He set out for the Underworld, lyre in hand, with no thought of what would happen to him. He charmed Charon, the ferryman of the dead, in such a way that the boatman agreed to take him across the river Styx despite the fact that he was still alive. On the Underworld side of the river, Orpheus played for Cerberus until the three-headed guard dog went to sleep letting the hero slip past. When he reached the king and queen of the Underworld, Hades and Persephone, he told them his sad tale then began to play for them.

Persephone had been moved by a sad tale in the past, but Hades had never been swayed to release the dead before hearing the music of Orpheus. When he finally agreed, he placed a condition on Orpheus. He was to lead his beloved wife from the Underworld, but he had to trust that Hades was letting her go. If at any point Orpheus doubted that she was behind him and turned to make sure, Eurydice would be returned to the Underworld forever.

Orpheus agreed and started his way back out of the Underworld with Eurydice following behind him. His heart was filled with joy as he set out, but the farter he went and the closer to the world above he got, the more his mind began to worry that she was not behind him. He continued walking and fighting the urge to look back, then just as he was clearing the opening to the living world, Orpheus could no longer stand the questioning in his mind. He turned and looked back. Eurydice was there but in an instant, she was pulled back into the Underworld and the land of the dead. Orpheus had come so close, but at the very end, he failed to get his beautiful wife back.

Dionysus
Dionysus | Source

After his trip to the Underworld, Orpheus became fascinated with the concept of life after death. Having been one of only a few heroes to travel to the realm of Hades and return, he studied others who had done the same. He was interested in the story of Zagreus/Dionysus. Zagreus was a son born from the union of Persephone, Queen of the Underworld, and her father Zeus. Zeus was so happy with the boy, that he took him to Olympus and placed him on the throne. He then left for a short trip leaving Hera in charge of his son. This, of course, was a huge mistake, as Hera hated every child her husband ever fathered by someone other than her. The Titans became concerned with the child and his future powers and wanted to kill him. Hera let them right in to the throne room. When Zeus returned and found his son dead, he retrieved the heart of Zagreus and took it to Semele, the daughter of Cadmus and Harmonia. It is told that he put the heart in a drink and gave it to the girl then mated with her. The child created by their union, was the reincarnated Zagreus or Dionysus.

Orpheus believed that all souls went through transmigration upon death and would return to life in a new form. The ancient Greeks called this concept metempsychosis, and Plato was an ardent believer based on the writings of Orpheus. Orpheus taught that the soul was immortal and continually trapped inside a mortal body being forced to reincarnate over and over until they had completed the cycle enough times to earn immortality among the gods. The Cult of Dionysus was said to have been founded by Orpheus. Initiates of the cult could earn rewards for their final existence with the gods and even quicken the process. The Mysteries at Eleusis, a cult following Demeter and Persephone, taught similar beliefs.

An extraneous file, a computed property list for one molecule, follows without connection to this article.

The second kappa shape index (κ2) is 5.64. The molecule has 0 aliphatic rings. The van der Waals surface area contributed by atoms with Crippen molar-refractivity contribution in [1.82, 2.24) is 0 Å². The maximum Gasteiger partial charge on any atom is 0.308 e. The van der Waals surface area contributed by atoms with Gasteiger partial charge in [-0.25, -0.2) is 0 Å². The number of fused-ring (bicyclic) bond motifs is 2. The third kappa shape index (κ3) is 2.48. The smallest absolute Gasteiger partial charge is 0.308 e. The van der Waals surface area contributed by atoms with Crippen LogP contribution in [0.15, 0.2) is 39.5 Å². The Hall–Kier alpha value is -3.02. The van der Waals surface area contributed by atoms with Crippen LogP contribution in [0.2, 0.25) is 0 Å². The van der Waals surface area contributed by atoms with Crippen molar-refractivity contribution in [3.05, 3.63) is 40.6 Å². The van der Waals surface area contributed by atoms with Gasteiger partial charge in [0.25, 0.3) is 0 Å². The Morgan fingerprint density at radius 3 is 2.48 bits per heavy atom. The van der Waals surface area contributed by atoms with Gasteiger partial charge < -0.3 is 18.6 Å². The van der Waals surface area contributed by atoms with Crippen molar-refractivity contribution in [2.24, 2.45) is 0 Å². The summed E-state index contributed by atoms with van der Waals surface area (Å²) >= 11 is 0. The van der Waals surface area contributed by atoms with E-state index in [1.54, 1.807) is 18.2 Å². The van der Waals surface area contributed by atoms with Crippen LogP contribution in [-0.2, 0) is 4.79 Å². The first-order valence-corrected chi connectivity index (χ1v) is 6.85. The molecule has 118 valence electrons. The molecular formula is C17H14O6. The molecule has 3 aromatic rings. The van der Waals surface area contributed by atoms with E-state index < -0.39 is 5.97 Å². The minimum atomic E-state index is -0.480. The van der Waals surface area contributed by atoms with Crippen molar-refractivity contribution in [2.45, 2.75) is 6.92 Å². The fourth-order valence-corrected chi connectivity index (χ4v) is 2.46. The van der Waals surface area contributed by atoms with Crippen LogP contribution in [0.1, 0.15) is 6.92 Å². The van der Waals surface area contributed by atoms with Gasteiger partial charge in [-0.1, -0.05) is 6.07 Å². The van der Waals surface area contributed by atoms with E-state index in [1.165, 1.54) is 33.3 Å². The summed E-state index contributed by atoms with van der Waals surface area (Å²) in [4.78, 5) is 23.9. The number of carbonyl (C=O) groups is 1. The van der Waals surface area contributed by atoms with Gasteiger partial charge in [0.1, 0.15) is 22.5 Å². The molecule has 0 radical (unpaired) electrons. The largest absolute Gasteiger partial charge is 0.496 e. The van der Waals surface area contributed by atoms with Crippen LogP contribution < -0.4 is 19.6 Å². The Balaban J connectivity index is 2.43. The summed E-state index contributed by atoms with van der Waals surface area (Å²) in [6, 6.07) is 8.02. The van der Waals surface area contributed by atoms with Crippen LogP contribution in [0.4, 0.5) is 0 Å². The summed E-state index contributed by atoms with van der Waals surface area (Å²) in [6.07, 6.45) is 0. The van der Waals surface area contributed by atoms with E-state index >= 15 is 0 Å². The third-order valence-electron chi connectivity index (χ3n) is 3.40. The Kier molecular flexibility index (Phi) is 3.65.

The Death of Orpheus
The Death of Orpheus | Source
Nymphs finding the head of Orpheus
Nymphs finding the head of Orpheus | Source
Lyra constellation
Lyra constellation | Source

The Death of Orpheus

Following the death of Eurydice, Orpheus swore off women for the rest of his days. Many writers, like Ovid, claimed that he turned his love toward young boys in the bloom of manhood from that point on in his life, which also mirrors Apollo who was known to take several young male lovers like Hyacinth and Cyparissus. The women of his homeland of Thrace, however, were not happy with his rejection. His grief also led him to turn his back on the gods with the exception of Apollo, either because he was his father or because he had given him so much support in his youth.

One morning Orpheus set out to worship Apollo upon the rising of the morning sun. He went, as he always did, to the most sacred place close to his home, the Temple of Dionysus. There Orpheus came upon a group of maenads, crazed women followers of Dionysus who held drunken orgies and tore any man who came upon them limb-from-limb. The women, coming off a night of partying, first started throwing rocks and tree limbs at him, but as he was singing, they refused to hit him. Determined to get their revenge on him for not only his rejection of Dionysus but his rejection of women in general, they seized Orpheus and started tearing him apart.

When Orpheus's head washed up on shore, where it was still singing songs of his mournful death, the local nymphs collected it and his lyre and took them to his mother and her sisters, the Muses. Devastated, the Muses found the remaining body parts of Orpheus and buried him at the foot of Mount Olympus then his aunts took his lyre into the heavens and created the Lyra constellation.

Conclusion

Orpheus's life was filled with contrasts. He was blessed with many gifts from his parents, and they served him well in all matters except for love much like Apollo who was also unlucky in matters of the heart. The gods had been important to him as well, being the son of a goddess and possibly a god. He developed a religion and the Cult of Dionysus based on his experience in the Underworld, but still he renounced all of the gods except Apollo,only to be killed by followers of the very god he previously worshiped himself, Dionysus. If he had stayed with the Muses on Mount Parnassas he would have had an easier life, but then his name would not have lived forever.


Comments

    0 of 8192 characters used
    Post Comment

    No comments yet.

    Click to Rate This Article